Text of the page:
Using the RDT construct of conducting whole-of-government operations, the TF commander serves to enhance TSC within this critical Southeast Asia region. In addition to providing near continuous TSC coverage, this standing TF commander can plan and execute existing standing exercises such as Pacific Fleet’s Cooperation Afloat Readiness and Training (CARAT) or Pacific Partnership, relieving force providers from dedicating an additional staff to command and control these important exercises. Finally, the TF is better positioned to determine both the needed metrics to measure theater security cooperation strategic goals and the level of effectiveness across the joint force in achieving those goals.
Currently, TF 73 is the commander overseeing the CARAT series of exercises, while TF 76 has Pacific Partnership duties. A new, single TF Flag Officer and staff would focus on Phase 0 (Shape) TSC objectives and also concurrently on Phase II (Seize the Initiative) littoral access responsibilities. Finally, while the forces ashore are continuing to develop lasting relationships that ensure access in Phase II (Seize the Initiative), high-end surface combatants can increase operational availability at-sea responding as a deterrent to current PRC aggression and coercion, or conduct maintenance in home ports increasing readiness for Phase II (Seize the Initiative) operations if/when called upon.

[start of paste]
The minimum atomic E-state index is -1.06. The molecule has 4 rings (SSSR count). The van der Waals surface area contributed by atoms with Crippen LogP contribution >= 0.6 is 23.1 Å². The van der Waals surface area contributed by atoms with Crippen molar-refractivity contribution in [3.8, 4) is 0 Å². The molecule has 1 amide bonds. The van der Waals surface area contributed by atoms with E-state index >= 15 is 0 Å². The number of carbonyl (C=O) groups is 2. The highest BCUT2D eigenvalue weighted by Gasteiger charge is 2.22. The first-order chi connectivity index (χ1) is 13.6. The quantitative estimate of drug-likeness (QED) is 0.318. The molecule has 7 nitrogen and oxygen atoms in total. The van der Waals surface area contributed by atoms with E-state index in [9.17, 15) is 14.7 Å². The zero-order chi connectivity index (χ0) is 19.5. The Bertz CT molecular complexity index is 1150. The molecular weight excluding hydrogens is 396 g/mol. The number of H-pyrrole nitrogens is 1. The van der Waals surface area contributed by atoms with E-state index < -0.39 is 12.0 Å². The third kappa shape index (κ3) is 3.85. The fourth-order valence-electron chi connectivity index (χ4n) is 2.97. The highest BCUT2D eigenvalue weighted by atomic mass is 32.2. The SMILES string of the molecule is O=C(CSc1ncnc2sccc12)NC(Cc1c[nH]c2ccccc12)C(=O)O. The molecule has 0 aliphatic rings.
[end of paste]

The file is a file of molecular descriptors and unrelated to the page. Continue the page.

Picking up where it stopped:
Based on the arguments above, the following operational level actions are recommended to take to execution the current Phase 0 (Shape) strategic landscapes at play in the Indo-Asia-Pacific region:
- Ensure a whole-of-government approach by empowering a National Security Council Interagency Policy Committee (NSC/IPC) exclusively devoted to a combined departmental/interagency approach towards China.